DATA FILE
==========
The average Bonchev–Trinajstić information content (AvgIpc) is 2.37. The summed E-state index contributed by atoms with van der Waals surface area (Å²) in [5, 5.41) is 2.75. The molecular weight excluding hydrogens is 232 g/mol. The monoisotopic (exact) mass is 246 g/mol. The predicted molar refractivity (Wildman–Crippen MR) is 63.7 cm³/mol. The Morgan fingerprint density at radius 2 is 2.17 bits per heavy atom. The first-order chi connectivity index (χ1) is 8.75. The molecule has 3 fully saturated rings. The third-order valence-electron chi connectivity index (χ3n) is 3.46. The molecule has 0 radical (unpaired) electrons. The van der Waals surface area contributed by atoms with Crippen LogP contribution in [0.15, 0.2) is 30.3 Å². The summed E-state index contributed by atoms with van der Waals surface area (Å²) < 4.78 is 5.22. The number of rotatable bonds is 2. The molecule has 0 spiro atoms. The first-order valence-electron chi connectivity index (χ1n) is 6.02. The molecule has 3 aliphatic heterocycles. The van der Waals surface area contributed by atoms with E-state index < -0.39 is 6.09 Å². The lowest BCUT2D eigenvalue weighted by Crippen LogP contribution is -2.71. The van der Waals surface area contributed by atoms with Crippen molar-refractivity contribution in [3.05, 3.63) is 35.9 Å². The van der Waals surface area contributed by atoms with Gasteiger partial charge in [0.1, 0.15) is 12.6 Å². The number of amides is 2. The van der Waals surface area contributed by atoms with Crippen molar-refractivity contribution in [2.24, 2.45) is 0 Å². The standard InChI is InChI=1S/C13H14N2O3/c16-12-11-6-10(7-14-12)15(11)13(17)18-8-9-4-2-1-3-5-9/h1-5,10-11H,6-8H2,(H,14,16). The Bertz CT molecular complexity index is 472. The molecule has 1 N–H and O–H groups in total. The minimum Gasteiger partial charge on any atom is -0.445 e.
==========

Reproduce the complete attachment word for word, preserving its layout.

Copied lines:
The average Bonchev–Trinajstić information content (AvgIpc) is 2.37. The summed E-state index contributed by atoms with van der Waals surface area (Å²) in [5, 5.41) is 2.75. The molecular weight excluding hydrogens is 232 g/mol. The monoisotopic (exact) mass is 246 g/mol. The predicted molar refractivity (Wildman–Crippen MR) is 63.7 cm³/mol. The Morgan fingerprint density at radius 2 is 2.17 bits per heavy atom. The first-order chi connectivity index (χ1) is 8.75. The molecule has 3 fully saturated rings. The third-order valence-electron chi connectivity index (χ3n) is 3.46. The molecule has 0 radical (unpaired) electrons. The van der Waals surface area contributed by atoms with Crippen LogP contribution in [0.15, 0.2) is 30.3 Å². The summed E-state index contributed by atoms with van der Waals surface area (Å²) < 4.78 is 5.22. The number of rotatable bonds is 2. The molecule has 0 spiro atoms. The first-order valence-electron chi connectivity index (χ1n) is 6.02. The molecule has 3 aliphatic heterocycles. The van der Waals surface area contributed by atoms with E-state index < -0.39 is 6.09 Å². The lowest BCUT2D eigenvalue weighted by Crippen LogP contribution is -2.71. The van der Waals surface area contributed by atoms with Crippen molar-refractivity contribution in [3.05, 3.63) is 35.9 Å². The van der Waals surface area contributed by atoms with Gasteiger partial charge in [0.1, 0.15) is 12.6 Å². The number of amides is 2. The van der Waals surface area contributed by atoms with Crippen molar-refractivity contribution in [2.24, 2.45) is 0 Å². The standard InChI is InChI=1S/C13H14N2O3/c16-12-11-6-10(7-14-12)15(11)13(17)18-8-9-4-2-1-3-5-9/h1-5,10-11H,6-8H2,(H,14,16). The Bertz CT molecular complexity index is 472. The molecule has 1 N–H and O–H groups in total. The minimum Gasteiger partial charge on any atom is -0.445 e.